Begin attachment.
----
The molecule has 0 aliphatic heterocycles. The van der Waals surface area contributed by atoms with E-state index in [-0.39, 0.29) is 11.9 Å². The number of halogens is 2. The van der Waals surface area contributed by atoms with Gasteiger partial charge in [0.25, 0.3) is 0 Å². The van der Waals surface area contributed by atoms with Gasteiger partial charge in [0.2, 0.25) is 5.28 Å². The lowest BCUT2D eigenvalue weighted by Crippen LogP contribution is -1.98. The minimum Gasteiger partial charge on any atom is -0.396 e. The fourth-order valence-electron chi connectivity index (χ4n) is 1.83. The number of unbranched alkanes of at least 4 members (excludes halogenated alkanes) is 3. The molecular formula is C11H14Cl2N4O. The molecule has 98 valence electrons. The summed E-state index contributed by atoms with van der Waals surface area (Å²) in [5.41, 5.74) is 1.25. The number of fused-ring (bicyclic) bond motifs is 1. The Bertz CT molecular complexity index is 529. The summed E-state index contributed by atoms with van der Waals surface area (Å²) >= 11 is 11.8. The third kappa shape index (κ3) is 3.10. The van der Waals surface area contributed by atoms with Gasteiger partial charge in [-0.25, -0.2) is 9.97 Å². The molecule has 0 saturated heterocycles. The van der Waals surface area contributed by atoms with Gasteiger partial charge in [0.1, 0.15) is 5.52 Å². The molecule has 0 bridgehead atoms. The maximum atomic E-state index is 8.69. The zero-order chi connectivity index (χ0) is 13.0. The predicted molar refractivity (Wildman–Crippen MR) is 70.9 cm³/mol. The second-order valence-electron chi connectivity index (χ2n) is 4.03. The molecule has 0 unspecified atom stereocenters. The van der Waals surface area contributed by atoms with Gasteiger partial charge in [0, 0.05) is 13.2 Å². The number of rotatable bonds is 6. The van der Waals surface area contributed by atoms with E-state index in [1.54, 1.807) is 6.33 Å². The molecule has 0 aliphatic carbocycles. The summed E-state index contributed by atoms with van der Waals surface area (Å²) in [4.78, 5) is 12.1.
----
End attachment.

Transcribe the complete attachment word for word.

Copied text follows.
The molecule has 0 aliphatic heterocycles. The van der Waals surface area contributed by atoms with E-state index in [-0.39, 0.29) is 11.9 Å². The number of halogens is 2. The van der Waals surface area contributed by atoms with Gasteiger partial charge in [0.25, 0.3) is 0 Å². The van der Waals surface area contributed by atoms with Gasteiger partial charge in [0.2, 0.25) is 5.28 Å². The lowest BCUT2D eigenvalue weighted by Crippen LogP contribution is -1.98. The minimum Gasteiger partial charge on any atom is -0.396 e. The fourth-order valence-electron chi connectivity index (χ4n) is 1.83. The number of unbranched alkanes of at least 4 members (excludes halogenated alkanes) is 3. The molecular formula is C11H14Cl2N4O. The molecule has 98 valence electrons. The summed E-state index contributed by atoms with van der Waals surface area (Å²) in [5.41, 5.74) is 1.25. The number of fused-ring (bicyclic) bond motifs is 1. The Bertz CT molecular complexity index is 529. The summed E-state index contributed by atoms with van der Waals surface area (Å²) >= 11 is 11.8. The third kappa shape index (κ3) is 3.10. The van der Waals surface area contributed by atoms with Gasteiger partial charge in [-0.25, -0.2) is 9.97 Å². The molecule has 0 saturated heterocycles. The van der Waals surface area contributed by atoms with Gasteiger partial charge in [0.1, 0.15) is 5.52 Å². The molecule has 0 bridgehead atoms. The maximum atomic E-state index is 8.69. The zero-order chi connectivity index (χ0) is 13.0. The predicted molar refractivity (Wildman–Crippen MR) is 70.9 cm³/mol. The second-order valence-electron chi connectivity index (χ2n) is 4.03. The molecule has 0 unspecified atom stereocenters. The van der Waals surface area contributed by atoms with Gasteiger partial charge in [0, 0.05) is 13.2 Å². The number of rotatable bonds is 6. The van der Waals surface area contributed by atoms with E-state index in [1.54, 1.807) is 6.33 Å². The molecule has 0 aliphatic carbocycles. The summed E-state index contributed by atoms with van der Waals surface area (Å²) in [4.78, 5) is 12.1.